You're using your security system wrong: Tricks for a safer smart home (pictures)

Here are some simple tricks to make sure that your home spy gear is working its hardest.

Leslie Gornstein
1 of 17 Leslie Gornstein

Know your invaders

Are you getting the most out of the home security gadgets on your property? Most likely not. Here are some simple tricks to make sure that your security gear is working its hardest.

After all, you never know who may be itching for a fight just outside your door.

2 of 17 Schlage

Your locks should have brain power

Old-fashioned locks can be picked. Harder to crack: smart locks, such as these Schlage touchscreen deadbolts, which come with anti-pick shields. The multi-function lock offers keyless control using up to 30 simple access codes.

Even better: Codes can be tailored to specific days and times of the week to provide home access only when scheduled. And the touchscreen is wear-resistant, so you don't have to worry about wear patterns offering clues to your key code.

3 of 17 iStock

Don't forget the driveway

Thieves are getting bolder. Believe it or not, police recently told us some home burglaries have involved thieves pulling their cars right into the driveways of their victims; all the better to quickly haul away valuables. Luckily, there's a gadget for that, and it can dovetail nicely with your existing home-security system...

4 of 17 Mighty Mule

There's a sensor for that

A driveway sensor, like this one from Mighty Mule, can notify you that a vehicle has entered your property by sounding a chime or ringing the house phone.

5 of 17 Canon

Make your camera work harder

There's no reason why your security cams should just sit there. Still security cams are fine, but brands such as Foscam, Canon and Panasonic offer camera models with PTZ (pan, tilt, zoom) options, all controllable via remote.

6 of 17 iStock

Don't buy a dedicated server

Some home security camera systems try to sell you a server to go with them. All the better to store and manage your captured images, right? Not necessarily. Next time you upgrade your home laptop and hard drive, don't get rid of the old models; convert those slightly outdated pieces of tech to a dedicated home security system. It's just as effective if you know how to properly configure your camera settings.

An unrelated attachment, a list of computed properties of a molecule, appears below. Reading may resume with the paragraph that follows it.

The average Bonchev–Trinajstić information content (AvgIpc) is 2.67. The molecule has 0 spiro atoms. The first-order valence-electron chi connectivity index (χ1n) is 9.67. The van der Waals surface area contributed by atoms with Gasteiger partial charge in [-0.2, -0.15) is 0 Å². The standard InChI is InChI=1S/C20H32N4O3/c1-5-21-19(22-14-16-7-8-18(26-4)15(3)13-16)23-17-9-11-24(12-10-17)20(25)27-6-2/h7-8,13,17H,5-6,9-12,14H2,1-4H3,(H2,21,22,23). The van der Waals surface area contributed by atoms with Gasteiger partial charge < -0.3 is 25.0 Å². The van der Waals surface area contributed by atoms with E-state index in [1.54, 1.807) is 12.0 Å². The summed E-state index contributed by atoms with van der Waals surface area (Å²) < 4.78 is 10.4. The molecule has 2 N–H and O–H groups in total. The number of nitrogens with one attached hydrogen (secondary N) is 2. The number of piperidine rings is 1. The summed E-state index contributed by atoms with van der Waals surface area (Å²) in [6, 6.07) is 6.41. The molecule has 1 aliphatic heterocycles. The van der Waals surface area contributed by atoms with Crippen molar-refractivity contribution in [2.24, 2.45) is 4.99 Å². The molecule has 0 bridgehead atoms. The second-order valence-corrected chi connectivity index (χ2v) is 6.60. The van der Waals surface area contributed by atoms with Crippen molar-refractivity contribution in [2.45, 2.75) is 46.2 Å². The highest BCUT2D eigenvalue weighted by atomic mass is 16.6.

7 of 17 Hikvision

Don't record all night long

Sometimes it can be tough to decide exactly how you want your security cameras to behave. If you have limited server space (and who doesn't?) here's a simple starter tip: Don't let your outdoor cameras (such as Hikvision, which gives you pretty good bang for the buck) record all night long. It's almost never necessary. Instead...

8 of 17 Leslie Gornstein

Your hard drive will thank you

...set them to start capturing when they sense motion, at only 10 to 15 seconds per motion-activated clip. (This coyote only spent a few seconds in front of a motion-activated camera, but that's really all the property owner needed to see, thanks.)

Your 500GB hard drive will never get more than 50GB full before you remember to delete old clips. And there will be plenty of unwanted clips.

9 of 17 Leslie Gornstein

Spider-proof outdoor cams

Home security buffs know that spiders are great for killing unwanted pests. But infrared-loving spiders become unwanted pests themselves come nightfall, joining with their archenemies, moths, to set off even the smartest of motion-sensor cameras. After much experimentation in this arena, we can safely say that no high-tech solution trumps good old-fashioned bug spray for tackling this problem.

10 of 17 Leslie Gornstein

Use the masking feature

Decent home security software, such as SecuritySpy, gives you some power to deter unnecessary motion capture. As seen here, you can use the "mask" software feature to designate certain areas as invisible to the camera, for motion-activation purposes. The blocked-off areas are marked in green.